According to sections 49 and 49.1 of the Residential Tenancy Act (RTA), you can issue a Two Month Eviction Notice if:

  • You or a “close family member” (RTA defines this as you, your spouse, your children or parents) wants to occupy the rental unit;
  • The rental unit has been sold and the purchaser or a “close family member” of the purchaser wants to occupy your rental unit; or
  • Tenant no longer qualifies for your subsidized rental unit.

4 Month Eviction Notice

4) Four Month Notice to End Tenancy

According to section 49 of the RTA, landlords may issue a Four Month Notice to End Tenancy if they plan to:

  • Demolish a rental unit;
  • Make major renovations that require the rental unit to be empty for an extended period;
  • Convert the residential property to strata lots under the Strata Property Act;
  • Convert the residential property into cooperative housing under the Cooperative Association Act;
  • Convert a rental unit for use by a caretaker, manager, or superintendent of the residential property; or
  • Convert a rental unit to a non-residential use.

As a landlord, you must obtain the necessary permits required by law before issuing a Four Month Eviction Notice.


Tenant Leaves Early

If your tenant wants to move out before the two-month or four-month notice period has ended, section 50 of the RTA says that they need only provide 10 days written notice to move out early.  When giving short notice to move out, the tenant is only required to pay for the days they actually lived in the rental unit. For example, if they paid the full rent for the first month of a two-month notice period, but then gave 10 days written notice and moved out before the end of that first month, the landlord must provide compensation for the days they did not occupy the unit. In addition, the tenant is still entitled to one month’s rent as compensation for the second month of the two-month notice period.


Right of First Refusal

In residential properties containing five or more rental units, tenants being evicted due to renovations or repairs have a “right of first refusal” to return to their unit once the renovations or repairs have been completed.

If interested, tenants must provide you, the landlord, written notice indicating their interest in the newly renovated unit. Then you will have to inform this tenant at least 45 days before the completion of the renovations or repairs to let them know the date your renovated unit will be available and provide a new tenancy agreement for that effective date. Rent can be set at any amount you choose.

There are strict penalties when it comes to this area of the law. If your landlord does not offer you a right of first refusal after you have given proper notice, they could end up owing you 12 months of your previous rent as compensation. See sections 51.2 and 51.3 of the RTA for more information.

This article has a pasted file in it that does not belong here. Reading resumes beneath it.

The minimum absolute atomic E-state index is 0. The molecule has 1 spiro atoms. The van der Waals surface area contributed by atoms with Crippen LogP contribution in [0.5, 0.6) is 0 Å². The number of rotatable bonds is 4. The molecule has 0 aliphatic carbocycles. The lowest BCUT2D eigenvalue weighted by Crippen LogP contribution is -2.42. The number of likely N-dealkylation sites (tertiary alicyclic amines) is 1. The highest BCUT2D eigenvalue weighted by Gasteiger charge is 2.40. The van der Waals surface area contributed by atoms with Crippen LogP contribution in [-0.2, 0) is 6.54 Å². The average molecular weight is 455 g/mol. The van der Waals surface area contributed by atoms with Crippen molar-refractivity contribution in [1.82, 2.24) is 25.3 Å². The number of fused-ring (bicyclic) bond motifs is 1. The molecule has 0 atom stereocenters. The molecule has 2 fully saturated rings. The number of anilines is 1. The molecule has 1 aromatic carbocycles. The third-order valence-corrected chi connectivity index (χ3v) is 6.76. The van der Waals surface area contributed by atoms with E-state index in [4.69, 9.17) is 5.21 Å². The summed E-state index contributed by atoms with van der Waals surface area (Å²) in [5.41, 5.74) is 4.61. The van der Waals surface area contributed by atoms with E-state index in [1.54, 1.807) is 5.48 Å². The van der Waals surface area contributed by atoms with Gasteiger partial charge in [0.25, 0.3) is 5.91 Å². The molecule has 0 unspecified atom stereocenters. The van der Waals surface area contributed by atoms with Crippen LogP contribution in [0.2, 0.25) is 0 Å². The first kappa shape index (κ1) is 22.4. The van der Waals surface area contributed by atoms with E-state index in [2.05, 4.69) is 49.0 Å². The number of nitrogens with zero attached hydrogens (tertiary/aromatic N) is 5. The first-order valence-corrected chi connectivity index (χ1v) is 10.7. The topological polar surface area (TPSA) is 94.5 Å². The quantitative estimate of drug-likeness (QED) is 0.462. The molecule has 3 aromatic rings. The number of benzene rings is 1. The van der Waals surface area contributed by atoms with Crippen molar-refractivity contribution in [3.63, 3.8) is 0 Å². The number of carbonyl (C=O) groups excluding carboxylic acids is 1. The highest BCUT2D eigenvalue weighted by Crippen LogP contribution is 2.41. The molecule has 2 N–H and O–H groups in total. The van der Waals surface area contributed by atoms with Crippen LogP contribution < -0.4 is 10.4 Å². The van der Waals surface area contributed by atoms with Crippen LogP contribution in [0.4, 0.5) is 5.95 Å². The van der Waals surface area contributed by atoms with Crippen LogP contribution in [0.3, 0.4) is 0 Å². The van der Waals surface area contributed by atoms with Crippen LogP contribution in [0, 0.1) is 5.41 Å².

When a Tenant Doesn’t Leave

By law, tenants are required to leave the rental property by 1 p.m. on the effective date specified in the notice, unless they have disputed the eviction. Landlords should also try to talk to the tenant about this in advance to prevent confusion and disputes on the day of. Should a tenant refuse to leave, the landlord should apply for an Order of Possession, a legal document that orders the tenant to vacate the premises. For more information on Orders of Possession, consult the B.C. Government’s information page on Serving and Enforcing Orders.

If the tenant continues to occupy the rental property, the landlord must seek a Writ of Possession from the Supreme Court of B.C., which allows them to hire a bailiff to remove a tenant or their belongings and change the locks if necessary. At no point can a landlord forcefully remove a tenant or their belongs by themselves.


Disputing End of Tenancy

As a legal notice has been served, talking it over in person or writing a letter isn’t enough. Tenants must apply for formal dispute resolution within the specified time frame, at which point the Notice of Eviction will be put on hold until an arbitrator has made a decision on the matter. For 10 Day Notices, this means applying for dispute resolution within 5 days, and for One Month Notices the timeframe is 10 days. For a complete list of dispute deadlines and more information on the dispute process, consult the Landlord Notice to End Tenancy page.

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Kristina Ikavalko

Kristina Ikavalko

Creative Content Creator at liv.rent

Creative Content Creator for liv.rent, based in Vancouver. [Read Full Bio]